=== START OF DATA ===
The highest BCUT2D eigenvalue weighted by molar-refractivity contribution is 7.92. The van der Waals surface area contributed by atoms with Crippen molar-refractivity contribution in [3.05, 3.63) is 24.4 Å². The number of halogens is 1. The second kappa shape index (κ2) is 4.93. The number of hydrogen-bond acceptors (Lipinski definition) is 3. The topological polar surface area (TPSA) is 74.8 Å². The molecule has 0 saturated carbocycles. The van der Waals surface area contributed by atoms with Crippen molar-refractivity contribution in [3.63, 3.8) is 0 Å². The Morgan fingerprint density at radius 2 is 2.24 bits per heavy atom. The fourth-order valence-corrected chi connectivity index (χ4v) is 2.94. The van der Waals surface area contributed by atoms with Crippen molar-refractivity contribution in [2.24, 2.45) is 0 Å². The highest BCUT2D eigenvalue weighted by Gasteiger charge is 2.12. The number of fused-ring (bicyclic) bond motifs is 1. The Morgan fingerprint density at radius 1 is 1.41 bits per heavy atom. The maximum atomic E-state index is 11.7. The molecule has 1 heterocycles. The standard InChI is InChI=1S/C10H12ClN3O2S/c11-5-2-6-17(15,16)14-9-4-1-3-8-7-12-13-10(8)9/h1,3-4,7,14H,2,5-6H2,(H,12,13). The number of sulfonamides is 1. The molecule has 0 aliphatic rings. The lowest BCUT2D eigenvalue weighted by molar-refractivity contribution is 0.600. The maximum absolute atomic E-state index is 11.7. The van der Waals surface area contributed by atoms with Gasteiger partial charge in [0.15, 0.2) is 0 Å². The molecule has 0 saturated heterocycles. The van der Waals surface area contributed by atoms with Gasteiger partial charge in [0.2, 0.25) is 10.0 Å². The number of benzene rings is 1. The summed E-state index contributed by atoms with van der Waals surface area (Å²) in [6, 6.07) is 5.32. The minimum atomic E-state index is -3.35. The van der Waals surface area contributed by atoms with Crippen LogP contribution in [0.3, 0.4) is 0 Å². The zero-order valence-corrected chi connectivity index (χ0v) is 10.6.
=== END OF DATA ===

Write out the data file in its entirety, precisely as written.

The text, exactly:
The highest BCUT2D eigenvalue weighted by molar-refractivity contribution is 7.92. The van der Waals surface area contributed by atoms with Crippen molar-refractivity contribution in [3.05, 3.63) is 24.4 Å². The number of halogens is 1. The second kappa shape index (κ2) is 4.93. The number of hydrogen-bond acceptors (Lipinski definition) is 3. The topological polar surface area (TPSA) is 74.8 Å². The molecule has 0 saturated carbocycles. The van der Waals surface area contributed by atoms with Crippen molar-refractivity contribution in [3.63, 3.8) is 0 Å². The Morgan fingerprint density at radius 2 is 2.24 bits per heavy atom. The fourth-order valence-corrected chi connectivity index (χ4v) is 2.94. The van der Waals surface area contributed by atoms with Crippen molar-refractivity contribution in [2.24, 2.45) is 0 Å². The highest BCUT2D eigenvalue weighted by Gasteiger charge is 2.12. The number of fused-ring (bicyclic) bond motifs is 1. The Morgan fingerprint density at radius 1 is 1.41 bits per heavy atom. The maximum atomic E-state index is 11.7. The molecule has 1 heterocycles. The standard InChI is InChI=1S/C10H12ClN3O2S/c11-5-2-6-17(15,16)14-9-4-1-3-8-7-12-13-10(8)9/h1,3-4,7,14H,2,5-6H2,(H,12,13). The number of sulfonamides is 1. The molecule has 0 aliphatic rings. The lowest BCUT2D eigenvalue weighted by molar-refractivity contribution is 0.600. The maximum absolute atomic E-state index is 11.7. The van der Waals surface area contributed by atoms with Gasteiger partial charge in [0.15, 0.2) is 0 Å². The molecule has 0 saturated heterocycles. The van der Waals surface area contributed by atoms with Gasteiger partial charge in [0.2, 0.25) is 10.0 Å². The number of benzene rings is 1. The summed E-state index contributed by atoms with van der Waals surface area (Å²) in [6, 6.07) is 5.32. The minimum atomic E-state index is -3.35. The van der Waals surface area contributed by atoms with Crippen LogP contribution in [0.3, 0.4) is 0 Å². The zero-order valence-corrected chi connectivity index (χ0v) is 10.6.